A new shopping place called the Kubang Kerian Square is in front of USM Health Campus. There is Mydin and everything else. You can get everything here. All food is halal in Kubang Kerian except at a few ethnic eateries. This new shopping place is convenient for both USM staff and the patients' families. There is no need to stay in Kota Bharu. Kubang Kerian and Kubang Kerian Square have many places to stay. The roofs in the foreground are the Students' Exam Block. The lower roof beyond that (with exhaust fans and vents) is the recently renovated hospital kitchen.

Other photos of USM Health Campus

Close-up of the students' hostels viewed from the Medical School bridge to the library. The water tower is behind the students' hostel.

Distant view of the students' hostel from Medical School at the bridge to the library
Dewan Utama, the main hall for most public lectures on campus
School of Medical Sciences, USM Health Campus in Kubang Kerian, Kelantan since 1990
The Director of Campus office has moved to a new complex near the new playing field in early 2012
Old photo of the water tower in 2010. The students' old hostel block is behind the water tower. The campus surau is to the left of the water tower (not in pic). A new block of students' hostel was later built adjacent to the water tower and was commissioned in September 2012.

Courses offered at USM Health Campus:

Sungai Datu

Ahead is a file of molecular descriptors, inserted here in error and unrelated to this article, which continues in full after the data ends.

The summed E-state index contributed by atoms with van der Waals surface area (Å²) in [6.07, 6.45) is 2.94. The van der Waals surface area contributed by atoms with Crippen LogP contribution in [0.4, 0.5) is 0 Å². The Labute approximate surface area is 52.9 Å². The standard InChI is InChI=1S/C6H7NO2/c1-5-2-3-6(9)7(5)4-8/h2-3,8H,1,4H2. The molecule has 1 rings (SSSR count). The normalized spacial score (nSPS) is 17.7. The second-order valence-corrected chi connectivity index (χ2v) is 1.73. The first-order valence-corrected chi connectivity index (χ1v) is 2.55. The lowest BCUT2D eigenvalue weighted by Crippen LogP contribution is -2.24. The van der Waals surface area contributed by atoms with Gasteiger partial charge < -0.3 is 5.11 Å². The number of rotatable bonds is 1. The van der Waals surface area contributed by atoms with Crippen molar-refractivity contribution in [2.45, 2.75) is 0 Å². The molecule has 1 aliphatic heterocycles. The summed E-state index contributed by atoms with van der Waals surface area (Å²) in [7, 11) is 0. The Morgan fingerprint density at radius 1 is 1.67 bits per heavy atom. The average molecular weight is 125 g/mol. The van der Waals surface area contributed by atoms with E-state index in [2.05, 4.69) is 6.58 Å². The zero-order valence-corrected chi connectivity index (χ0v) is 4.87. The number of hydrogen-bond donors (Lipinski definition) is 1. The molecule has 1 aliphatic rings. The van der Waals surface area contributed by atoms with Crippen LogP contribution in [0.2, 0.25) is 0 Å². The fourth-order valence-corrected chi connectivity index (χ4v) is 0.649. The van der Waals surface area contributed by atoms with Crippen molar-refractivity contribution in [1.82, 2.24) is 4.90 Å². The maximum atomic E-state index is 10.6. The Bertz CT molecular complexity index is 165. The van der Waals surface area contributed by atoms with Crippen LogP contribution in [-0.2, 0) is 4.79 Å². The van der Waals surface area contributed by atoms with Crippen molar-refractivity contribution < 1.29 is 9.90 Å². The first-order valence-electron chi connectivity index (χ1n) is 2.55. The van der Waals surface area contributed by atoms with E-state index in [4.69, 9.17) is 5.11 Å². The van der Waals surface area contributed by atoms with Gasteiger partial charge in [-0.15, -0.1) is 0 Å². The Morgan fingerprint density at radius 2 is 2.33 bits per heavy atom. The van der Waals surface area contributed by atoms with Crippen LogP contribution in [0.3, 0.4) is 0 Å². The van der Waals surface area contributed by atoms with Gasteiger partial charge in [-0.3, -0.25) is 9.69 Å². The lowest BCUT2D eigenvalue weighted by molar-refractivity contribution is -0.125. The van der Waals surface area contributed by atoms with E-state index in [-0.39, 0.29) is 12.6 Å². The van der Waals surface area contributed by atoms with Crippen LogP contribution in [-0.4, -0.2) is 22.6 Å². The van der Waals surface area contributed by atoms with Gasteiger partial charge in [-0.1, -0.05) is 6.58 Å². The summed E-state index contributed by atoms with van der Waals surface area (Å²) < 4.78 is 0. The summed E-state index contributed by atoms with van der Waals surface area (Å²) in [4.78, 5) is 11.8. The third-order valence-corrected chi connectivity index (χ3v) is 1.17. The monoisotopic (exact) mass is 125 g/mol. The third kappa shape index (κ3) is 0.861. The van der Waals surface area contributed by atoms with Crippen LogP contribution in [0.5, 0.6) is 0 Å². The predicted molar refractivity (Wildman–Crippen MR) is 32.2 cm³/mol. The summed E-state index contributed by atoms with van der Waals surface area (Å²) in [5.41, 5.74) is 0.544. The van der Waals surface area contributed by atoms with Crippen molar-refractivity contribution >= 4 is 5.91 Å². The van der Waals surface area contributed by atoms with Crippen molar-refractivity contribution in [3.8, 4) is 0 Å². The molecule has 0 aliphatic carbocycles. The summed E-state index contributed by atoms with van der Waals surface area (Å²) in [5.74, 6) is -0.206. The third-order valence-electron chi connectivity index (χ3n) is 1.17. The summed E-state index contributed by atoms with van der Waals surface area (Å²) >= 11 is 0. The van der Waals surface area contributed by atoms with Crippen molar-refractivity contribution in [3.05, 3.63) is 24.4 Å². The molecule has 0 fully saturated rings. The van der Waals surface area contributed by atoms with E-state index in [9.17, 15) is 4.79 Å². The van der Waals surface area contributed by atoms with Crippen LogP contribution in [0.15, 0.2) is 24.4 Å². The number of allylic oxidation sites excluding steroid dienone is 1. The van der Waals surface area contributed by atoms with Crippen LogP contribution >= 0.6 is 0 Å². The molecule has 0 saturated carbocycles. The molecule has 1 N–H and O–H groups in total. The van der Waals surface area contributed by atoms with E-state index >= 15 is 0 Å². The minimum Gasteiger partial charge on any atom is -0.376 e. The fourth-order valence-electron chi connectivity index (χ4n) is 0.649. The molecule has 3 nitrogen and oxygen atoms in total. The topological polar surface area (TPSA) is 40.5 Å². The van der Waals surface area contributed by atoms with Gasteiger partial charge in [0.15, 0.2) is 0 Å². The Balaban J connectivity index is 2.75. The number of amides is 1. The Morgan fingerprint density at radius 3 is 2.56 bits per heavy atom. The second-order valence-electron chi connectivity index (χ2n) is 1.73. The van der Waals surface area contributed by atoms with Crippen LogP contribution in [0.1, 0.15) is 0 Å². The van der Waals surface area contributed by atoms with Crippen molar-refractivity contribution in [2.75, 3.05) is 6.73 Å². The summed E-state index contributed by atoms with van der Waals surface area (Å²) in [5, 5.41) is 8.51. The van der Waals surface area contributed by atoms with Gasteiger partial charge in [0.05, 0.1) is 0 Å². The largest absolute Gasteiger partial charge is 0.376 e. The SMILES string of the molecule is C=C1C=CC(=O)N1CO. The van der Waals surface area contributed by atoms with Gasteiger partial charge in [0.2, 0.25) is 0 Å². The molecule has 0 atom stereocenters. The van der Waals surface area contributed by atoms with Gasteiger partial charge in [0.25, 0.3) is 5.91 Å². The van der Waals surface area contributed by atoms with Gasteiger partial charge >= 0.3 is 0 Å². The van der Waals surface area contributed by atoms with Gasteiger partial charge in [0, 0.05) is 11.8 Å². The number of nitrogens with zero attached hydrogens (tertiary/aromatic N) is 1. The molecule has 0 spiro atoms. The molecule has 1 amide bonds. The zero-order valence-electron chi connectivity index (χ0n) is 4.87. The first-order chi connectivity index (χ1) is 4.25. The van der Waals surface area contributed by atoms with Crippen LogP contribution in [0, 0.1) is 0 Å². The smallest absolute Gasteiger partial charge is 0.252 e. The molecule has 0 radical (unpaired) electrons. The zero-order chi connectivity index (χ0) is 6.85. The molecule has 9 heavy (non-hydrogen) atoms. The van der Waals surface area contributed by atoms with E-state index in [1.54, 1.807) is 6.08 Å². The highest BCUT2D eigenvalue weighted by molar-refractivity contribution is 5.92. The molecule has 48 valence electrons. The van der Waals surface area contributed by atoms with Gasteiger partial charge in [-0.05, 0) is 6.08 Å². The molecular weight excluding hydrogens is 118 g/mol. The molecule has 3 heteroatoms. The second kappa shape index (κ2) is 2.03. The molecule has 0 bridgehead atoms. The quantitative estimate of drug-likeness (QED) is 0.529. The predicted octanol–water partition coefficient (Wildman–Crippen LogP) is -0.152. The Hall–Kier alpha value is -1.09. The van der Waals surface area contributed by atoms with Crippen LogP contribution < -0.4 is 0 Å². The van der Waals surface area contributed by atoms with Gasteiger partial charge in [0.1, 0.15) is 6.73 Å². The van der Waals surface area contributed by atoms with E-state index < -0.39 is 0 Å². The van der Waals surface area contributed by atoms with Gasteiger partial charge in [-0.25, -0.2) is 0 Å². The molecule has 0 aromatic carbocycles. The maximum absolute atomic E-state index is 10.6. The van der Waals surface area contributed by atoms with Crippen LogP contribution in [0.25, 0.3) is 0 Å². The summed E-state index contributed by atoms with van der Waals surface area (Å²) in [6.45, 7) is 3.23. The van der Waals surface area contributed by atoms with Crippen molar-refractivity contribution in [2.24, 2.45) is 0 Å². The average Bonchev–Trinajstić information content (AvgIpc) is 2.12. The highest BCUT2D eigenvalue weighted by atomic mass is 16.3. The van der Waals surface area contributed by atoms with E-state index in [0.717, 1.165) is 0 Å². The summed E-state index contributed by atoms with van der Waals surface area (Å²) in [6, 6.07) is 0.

This river is behind USM Health Campus. The river swells during the monsoon season and appears as in the photos below during off monsoon season. Many have used photos of the river for book covers, etc. There was talk of building a bridge from USM to the other side of the river but that has not materialised. The concrete slabs you see are for the intended bridge. Since it was known that the bridge was going to be build, many people bought land on the other side of the river, for setting up homes. However, since the bridge has been built, the landowners are frustrated. Land across this river is no longer cheap. The other side of the river is low lying and floods easily, and not many people know, so they buy up. When it floods, the water reaches waist deep. I don't see any point in purchasing land on the other side of the river and prospective buyers should know. To buy land in Kelantan, it is worth coming here during the monsoon months and then decide. There is no point crying after buying. A rule of thumb when buying land here is to look for the nipah palms. These palms thrive in marshland and signifies a waterlogged land. So don't buy land where you can clearly see the nipah palms unless you don't understand what they signify.